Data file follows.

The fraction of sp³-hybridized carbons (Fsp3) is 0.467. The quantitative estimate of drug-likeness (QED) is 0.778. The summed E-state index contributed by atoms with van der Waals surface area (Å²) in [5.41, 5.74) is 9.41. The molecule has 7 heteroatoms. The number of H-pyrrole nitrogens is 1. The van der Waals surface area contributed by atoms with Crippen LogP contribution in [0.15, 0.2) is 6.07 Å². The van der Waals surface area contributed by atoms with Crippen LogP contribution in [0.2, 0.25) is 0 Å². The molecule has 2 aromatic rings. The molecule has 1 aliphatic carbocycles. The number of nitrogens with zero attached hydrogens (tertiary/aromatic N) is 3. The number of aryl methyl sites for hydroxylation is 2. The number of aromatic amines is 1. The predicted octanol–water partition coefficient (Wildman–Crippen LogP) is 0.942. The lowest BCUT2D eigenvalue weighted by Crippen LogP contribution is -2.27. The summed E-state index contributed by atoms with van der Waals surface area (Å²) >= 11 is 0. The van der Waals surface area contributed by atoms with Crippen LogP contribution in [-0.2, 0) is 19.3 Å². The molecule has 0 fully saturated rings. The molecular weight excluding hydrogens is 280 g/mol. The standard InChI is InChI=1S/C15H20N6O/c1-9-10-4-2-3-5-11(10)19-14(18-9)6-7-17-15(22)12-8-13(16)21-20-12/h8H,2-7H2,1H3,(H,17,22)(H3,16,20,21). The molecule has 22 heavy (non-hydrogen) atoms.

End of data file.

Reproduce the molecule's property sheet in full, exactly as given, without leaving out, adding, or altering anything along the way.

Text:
The fraction of sp³-hybridized carbons (Fsp3) is 0.467. The quantitative estimate of drug-likeness (QED) is 0.778. The summed E-state index contributed by atoms with van der Waals surface area (Å²) in [5.41, 5.74) is 9.41. The molecule has 7 heteroatoms. The number of H-pyrrole nitrogens is 1. The van der Waals surface area contributed by atoms with Crippen LogP contribution in [0.15, 0.2) is 6.07 Å². The van der Waals surface area contributed by atoms with Crippen LogP contribution in [0.2, 0.25) is 0 Å². The molecule has 2 aromatic rings. The molecule has 1 aliphatic carbocycles. The number of nitrogens with zero attached hydrogens (tertiary/aromatic N) is 3. The number of aryl methyl sites for hydroxylation is 2. The number of aromatic amines is 1. The predicted octanol–water partition coefficient (Wildman–Crippen LogP) is 0.942. The lowest BCUT2D eigenvalue weighted by Crippen LogP contribution is -2.27. The summed E-state index contributed by atoms with van der Waals surface area (Å²) >= 11 is 0. The van der Waals surface area contributed by atoms with Crippen LogP contribution in [-0.2, 0) is 19.3 Å². The molecule has 0 fully saturated rings. The molecular weight excluding hydrogens is 280 g/mol. The standard InChI is InChI=1S/C15H20N6O/c1-9-10-4-2-3-5-11(10)19-14(18-9)6-7-17-15(22)12-8-13(16)21-20-12/h8H,2-7H2,1H3,(H,17,22)(H3,16,20,21). The molecule has 22 heavy (non-hydrogen) atoms.